|Helms Iv, Jackson|
|IJELU, SELASSIE - St Francis University|
|RATCLIFF, IAN - Non ARS Employee|
|HADDAD, NICK - Michigan State University|
Submitted to: Journal of Animal Ecology
Publication Type: Peer Reviewed Journal
Publication Acceptance Date: 11/12/2020
Publication Date: 3/4/2021
Citation: Helms IV, J.A., Roeder, K.A., Ijelu, S.E., Ratcliff, I., Haddad, N.M. 2021. Bioenergy landscapes drive trophic shifts in generalist ants. Journal of Animal Ecology. 90:738-750.
Interpretive Summary: We measured how different bioenergy crops, and the varied plant diversity they represent, in the US Corn Belt influenced the diets and niches of the invasive pavement ant. Pavement ants became top predators in corn fields, which have few plant species. But in more diverse bioenergy landscapes consisting of switchgrass fields or restored prairie, they ate a mix of plant and animal food.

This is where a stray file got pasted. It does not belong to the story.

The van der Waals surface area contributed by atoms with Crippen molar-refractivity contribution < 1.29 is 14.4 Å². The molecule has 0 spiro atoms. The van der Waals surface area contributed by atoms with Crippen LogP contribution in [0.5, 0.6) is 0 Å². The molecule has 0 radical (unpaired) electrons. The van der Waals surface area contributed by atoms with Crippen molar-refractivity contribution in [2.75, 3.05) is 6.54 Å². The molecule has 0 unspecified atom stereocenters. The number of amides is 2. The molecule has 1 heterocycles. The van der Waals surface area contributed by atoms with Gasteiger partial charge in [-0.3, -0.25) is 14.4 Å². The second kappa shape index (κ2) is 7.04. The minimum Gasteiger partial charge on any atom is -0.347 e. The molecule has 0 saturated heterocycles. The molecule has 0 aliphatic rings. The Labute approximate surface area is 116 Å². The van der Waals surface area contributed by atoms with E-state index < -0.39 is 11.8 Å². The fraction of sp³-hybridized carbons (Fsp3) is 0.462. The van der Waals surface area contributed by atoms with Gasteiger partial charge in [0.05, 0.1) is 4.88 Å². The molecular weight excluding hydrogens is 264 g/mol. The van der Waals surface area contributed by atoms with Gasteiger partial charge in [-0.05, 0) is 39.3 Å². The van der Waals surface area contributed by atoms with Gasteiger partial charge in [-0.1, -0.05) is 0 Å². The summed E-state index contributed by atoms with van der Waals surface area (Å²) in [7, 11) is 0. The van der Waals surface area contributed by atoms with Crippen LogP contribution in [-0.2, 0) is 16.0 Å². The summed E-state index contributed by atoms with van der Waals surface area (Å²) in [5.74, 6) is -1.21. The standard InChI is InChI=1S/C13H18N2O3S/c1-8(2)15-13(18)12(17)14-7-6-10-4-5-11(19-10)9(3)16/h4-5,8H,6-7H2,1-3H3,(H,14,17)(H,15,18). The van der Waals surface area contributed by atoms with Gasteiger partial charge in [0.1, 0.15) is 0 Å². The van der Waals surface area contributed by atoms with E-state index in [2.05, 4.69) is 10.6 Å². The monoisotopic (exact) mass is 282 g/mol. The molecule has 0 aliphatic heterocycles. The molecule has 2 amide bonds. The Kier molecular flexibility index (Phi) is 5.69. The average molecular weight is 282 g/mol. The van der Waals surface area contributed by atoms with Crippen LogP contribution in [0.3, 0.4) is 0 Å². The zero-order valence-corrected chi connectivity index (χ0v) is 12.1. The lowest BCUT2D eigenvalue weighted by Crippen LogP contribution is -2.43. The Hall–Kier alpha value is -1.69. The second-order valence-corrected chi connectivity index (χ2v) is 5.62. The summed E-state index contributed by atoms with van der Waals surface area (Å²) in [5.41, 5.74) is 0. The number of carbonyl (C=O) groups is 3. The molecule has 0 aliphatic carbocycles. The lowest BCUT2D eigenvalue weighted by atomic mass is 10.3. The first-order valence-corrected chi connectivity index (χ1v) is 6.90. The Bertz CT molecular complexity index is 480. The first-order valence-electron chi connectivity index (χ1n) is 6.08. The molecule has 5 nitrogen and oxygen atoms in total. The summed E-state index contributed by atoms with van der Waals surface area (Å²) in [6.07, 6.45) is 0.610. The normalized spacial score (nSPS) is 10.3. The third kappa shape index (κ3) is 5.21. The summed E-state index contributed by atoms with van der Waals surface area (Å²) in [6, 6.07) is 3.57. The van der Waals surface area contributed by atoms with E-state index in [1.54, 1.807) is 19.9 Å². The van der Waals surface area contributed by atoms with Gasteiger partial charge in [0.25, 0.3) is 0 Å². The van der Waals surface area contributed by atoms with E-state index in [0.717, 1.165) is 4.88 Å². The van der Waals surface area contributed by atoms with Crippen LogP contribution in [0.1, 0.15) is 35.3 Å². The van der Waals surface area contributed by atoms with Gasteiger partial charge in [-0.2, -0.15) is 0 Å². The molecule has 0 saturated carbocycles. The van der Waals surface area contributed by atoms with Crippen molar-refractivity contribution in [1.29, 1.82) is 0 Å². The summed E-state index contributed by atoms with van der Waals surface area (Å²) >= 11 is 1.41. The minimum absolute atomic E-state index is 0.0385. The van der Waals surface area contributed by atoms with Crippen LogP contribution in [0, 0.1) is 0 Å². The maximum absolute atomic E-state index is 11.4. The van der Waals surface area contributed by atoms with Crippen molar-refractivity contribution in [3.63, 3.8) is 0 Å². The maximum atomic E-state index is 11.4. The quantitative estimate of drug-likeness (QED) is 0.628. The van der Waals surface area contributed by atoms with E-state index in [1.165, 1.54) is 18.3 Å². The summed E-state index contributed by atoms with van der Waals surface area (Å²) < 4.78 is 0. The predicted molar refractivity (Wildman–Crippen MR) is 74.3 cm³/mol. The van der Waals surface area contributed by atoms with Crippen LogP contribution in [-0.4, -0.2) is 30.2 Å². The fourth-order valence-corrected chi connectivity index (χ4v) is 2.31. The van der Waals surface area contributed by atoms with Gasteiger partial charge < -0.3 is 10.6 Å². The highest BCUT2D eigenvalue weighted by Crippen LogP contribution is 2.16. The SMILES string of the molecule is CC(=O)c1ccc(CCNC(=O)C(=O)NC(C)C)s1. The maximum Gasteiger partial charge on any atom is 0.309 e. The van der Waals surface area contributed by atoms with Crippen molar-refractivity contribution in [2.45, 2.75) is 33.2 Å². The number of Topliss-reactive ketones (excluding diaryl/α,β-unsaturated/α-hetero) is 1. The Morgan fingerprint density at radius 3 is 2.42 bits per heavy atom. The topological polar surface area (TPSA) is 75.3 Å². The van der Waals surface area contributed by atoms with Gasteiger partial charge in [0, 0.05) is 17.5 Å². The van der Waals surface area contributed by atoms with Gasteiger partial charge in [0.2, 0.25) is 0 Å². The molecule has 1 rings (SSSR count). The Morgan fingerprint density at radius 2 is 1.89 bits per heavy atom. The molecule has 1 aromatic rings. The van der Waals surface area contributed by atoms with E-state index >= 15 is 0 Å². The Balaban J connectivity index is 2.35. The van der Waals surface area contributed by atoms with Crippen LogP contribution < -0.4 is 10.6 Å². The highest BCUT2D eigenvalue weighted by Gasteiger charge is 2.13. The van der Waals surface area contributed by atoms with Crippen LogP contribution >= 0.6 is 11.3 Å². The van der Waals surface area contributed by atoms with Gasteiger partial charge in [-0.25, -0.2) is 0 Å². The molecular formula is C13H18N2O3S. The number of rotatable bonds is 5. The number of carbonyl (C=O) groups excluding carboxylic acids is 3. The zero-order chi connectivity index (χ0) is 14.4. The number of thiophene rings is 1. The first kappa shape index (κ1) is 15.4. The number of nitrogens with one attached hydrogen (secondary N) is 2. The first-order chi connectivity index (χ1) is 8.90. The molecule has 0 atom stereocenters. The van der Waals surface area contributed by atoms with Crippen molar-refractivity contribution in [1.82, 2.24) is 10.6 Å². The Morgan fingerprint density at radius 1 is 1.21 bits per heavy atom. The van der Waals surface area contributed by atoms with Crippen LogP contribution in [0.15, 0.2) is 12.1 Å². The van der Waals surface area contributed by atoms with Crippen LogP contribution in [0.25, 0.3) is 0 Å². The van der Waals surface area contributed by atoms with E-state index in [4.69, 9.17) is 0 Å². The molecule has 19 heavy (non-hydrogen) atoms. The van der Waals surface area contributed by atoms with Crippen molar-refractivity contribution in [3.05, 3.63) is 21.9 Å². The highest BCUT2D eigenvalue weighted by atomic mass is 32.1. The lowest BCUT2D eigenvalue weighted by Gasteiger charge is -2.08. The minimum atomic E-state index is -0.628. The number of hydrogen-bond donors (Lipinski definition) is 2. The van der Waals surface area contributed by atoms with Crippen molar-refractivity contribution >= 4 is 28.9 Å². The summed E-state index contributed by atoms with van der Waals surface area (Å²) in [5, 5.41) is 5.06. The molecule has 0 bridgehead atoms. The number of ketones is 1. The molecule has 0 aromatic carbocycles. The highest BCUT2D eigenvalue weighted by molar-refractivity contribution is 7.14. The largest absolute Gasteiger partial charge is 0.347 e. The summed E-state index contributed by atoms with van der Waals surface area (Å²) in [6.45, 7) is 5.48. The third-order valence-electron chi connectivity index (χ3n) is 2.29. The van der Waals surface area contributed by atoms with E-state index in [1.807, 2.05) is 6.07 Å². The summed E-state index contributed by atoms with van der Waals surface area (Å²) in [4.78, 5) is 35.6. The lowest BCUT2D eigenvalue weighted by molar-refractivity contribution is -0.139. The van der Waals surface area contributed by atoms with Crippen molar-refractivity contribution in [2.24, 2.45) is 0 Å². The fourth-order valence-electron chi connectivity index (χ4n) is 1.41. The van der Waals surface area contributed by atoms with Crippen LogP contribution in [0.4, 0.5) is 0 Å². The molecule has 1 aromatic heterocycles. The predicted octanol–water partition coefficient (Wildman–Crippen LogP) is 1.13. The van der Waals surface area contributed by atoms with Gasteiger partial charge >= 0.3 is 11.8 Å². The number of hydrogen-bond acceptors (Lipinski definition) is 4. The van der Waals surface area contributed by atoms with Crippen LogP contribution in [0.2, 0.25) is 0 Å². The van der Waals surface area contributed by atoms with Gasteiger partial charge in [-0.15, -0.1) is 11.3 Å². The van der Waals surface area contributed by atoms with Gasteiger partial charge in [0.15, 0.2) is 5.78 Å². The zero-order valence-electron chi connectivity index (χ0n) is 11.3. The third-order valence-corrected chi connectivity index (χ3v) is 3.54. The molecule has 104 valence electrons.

Technical Abstract: 1. Changes in trophic niche—the pathways through which an organism obtains energy and nutrients—are a fundamental way in which organisms respond to environmental conditions. But the capacity for species to alter their trophic niches in response to global change, and the ways they do so when able, remain largely unknown. 2. Here we examine food webs in three long-term and large-scale experiments to test how resource availability and nutritional requirements interact to determine an organism's trophic niche in the context of one of the largest global trends in land use—the rise in bioenergy production. 3. We use carbon and nitrogen stable isotope analyses to characterize arthropod food webs across three biofuel crops representing a gradient in plant resource richness (corn monocultures, fields dominated by native switchgrass and restored prairie), and to quantify changes in the trophic niche of a widespread generalist ant species across habitats. In doing so, we measure the effects of basal resource richness on food chain length, niche breadth and trophic position. We frame our results in the context of two hypotheses that explain variation in trophic niche—the niche variation hypothesis which emphasizes the importance of resource diversity and ecological opportunity, and the optimal diet hypothesis which emphasizes dietary constraints and the availability of optimal resources. 4. Increasing plant richness lengthened food chains by 10%–20% compared to monocultures. Niche breadths of generalist ants did not vary with resource richness, suggesting they were limited by optimal diet requirements and constraints rather than by ecological opportunity. The ants instead responded to changes in plant richness by shifting their estimated trophic position. In resource-poor monocultures, the ants were top predators, sharing a trophic position with predatory spiders. In resource-rich environments, in contrast, the ants were omnivores, relying on a mix of animal prey and plant-based resources. 5. In addition to highlighting novel ecosystem impacts of alternate bioenergy landscapes, our results suggest that niche breadth and trophic diversification depend more on the presence of optimal resources than on ecological opportunity alone.